Prime Minister Scott Morrison has declared Australia will never trade away its sovereignty in the face of Beijing’s latest trade-related salvo, this time targeting the valuable wine sector.
The Chinese Ministry of Commerce announced on Aug. 18 it was launching an investigation into anti-dumping allegations against Australian wine exporters to China.
The claims allege Australian winemakers are deliberately selling wine into the country at below-the-market prices, at times even below production cost, effectively “dumping” the product into China to drown out local winemakers.
The investigation will also examine whether wine production is being subsidised by the government, which in certain cases, can allow exporters to easily undercut competitors.
The investigation could lead to more tariffs being implemented on Australian exports to China.
Prime Minister Morrison has dismissed the allegations telling reporters on Aug. 19, “We totally don’t accept any suggestion that there has been any dumping of Australian wine in China whatsoever.”
“There is no basis against the claims made against the Australian wine industry or subsidies or things of that nature,” he added.
“We will never trade away our sovereignty in Australia on any issue,” Morrison said. “We will be consistent, clear, and respectful and we will get on with the business.”
Morrison also made the point that Australian wines had the second-highest average price in China in the first half of 2020, following New Zealand wines.
In fact, Australian wine brands such as Penfolds, are highly regarded by Chinese consumers and tourist. Penfolds is so popular it has had to contend with a copycat brand called Benfords.
Trade Minister Simon Birmingham on Aug. 18 called the dumping investigation “perplexing.”
“Australia’s wine producers have worked hard for years to establish themselves with a reputation for the highest of quality and for being internationally competitive based on their excellence,” he said.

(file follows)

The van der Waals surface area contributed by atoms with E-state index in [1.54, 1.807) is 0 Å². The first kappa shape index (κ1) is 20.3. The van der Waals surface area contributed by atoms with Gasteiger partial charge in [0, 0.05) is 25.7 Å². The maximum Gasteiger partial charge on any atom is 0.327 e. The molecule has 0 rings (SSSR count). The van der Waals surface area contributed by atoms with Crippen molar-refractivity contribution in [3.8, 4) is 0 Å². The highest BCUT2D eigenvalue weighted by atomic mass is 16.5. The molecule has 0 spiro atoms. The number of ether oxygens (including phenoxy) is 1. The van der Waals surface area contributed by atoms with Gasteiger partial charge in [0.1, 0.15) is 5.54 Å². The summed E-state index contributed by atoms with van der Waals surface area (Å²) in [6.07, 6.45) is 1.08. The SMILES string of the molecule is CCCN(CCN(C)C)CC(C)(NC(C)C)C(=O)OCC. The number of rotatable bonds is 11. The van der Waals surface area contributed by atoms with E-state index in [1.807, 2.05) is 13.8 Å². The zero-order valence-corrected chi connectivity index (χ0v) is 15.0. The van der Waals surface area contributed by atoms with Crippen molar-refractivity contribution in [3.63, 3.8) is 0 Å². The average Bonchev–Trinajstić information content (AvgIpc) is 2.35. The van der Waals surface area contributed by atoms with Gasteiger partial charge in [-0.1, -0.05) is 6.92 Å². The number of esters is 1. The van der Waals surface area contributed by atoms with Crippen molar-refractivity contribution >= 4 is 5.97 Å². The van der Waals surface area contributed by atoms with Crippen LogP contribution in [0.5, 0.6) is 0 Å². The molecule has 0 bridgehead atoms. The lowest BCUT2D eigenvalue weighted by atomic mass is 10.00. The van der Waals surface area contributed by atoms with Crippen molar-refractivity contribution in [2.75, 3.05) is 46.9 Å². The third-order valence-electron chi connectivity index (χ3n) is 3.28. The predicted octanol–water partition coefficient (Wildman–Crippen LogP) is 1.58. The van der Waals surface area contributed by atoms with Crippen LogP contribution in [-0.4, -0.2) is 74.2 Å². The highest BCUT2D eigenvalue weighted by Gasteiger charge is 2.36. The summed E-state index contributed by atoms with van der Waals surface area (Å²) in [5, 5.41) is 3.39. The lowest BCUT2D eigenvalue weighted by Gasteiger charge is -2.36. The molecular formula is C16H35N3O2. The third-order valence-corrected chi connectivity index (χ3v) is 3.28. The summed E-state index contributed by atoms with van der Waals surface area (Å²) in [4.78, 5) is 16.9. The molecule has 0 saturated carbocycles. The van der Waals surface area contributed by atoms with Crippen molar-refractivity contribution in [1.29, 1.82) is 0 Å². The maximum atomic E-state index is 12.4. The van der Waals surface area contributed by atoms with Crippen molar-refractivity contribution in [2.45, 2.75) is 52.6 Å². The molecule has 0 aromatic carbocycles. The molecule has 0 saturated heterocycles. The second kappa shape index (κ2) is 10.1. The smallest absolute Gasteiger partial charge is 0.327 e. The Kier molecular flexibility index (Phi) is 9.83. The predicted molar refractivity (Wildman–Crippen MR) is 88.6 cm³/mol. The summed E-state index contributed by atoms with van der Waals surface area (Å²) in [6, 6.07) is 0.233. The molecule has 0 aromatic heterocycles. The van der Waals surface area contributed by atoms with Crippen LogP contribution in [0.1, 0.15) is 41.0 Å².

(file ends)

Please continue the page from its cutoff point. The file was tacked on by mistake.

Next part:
Birmingham said the government would defend against the claims and work towards preventing potential tariffs or duties being imposed on the sector.
The barley industry in May was hit with 80 percent worth of tariffs, following the Ministry of Commerce’s “findings” into anti-dumping allegations against Australian barley exporters.
China is currently Australia’s largest wine export market, accounting for 37 percent of exports valued at over $1 billion (US $792 million) annually.
The wine investigation is the latest Beijing-instigated action targeting key economic trading relationships between China and Australia.
Agriculture Minister David Littleproud told Sky News on Aug. 19 that all options were on the table for the government including possible World Trade Organization action.
He emphasised that the government would follow all formal processes around the investigation.
While cabinet members have avoided directly criticising the Chinese regime or any allusion to a “trade war” between Beijing and Canberra, backbenchers and independent members of Parliament have not been as coy.
Queensland Senator Matt Canavan said Beijing was “bullying the rest of the world” and called for Australia to “stand up to this and call it out for what it is,” reported AAP.
“Every Australian business must be very wary and careful about how they interact with a country that is proving itself not to be trusted,” he added.
Independent senator from South Australia Rex Patrick said the wine probe was politically motivated and “ludicrous.”
Patrick, who has been critical of “bloated” diplomatic staff numbers at Chinese consulates across Australia, said: “This is a political issue, it is in effect coercion, and we need to work with a number of other countries to deal with this issue.”
According to agricultural financing firm Rabobank, Australian food and farming exports to China rose eight percent in the last financial year.
Rabobank warned however that Australia’s exposure to China may have reached its peak and cautioned against concentrating too heavily on the market.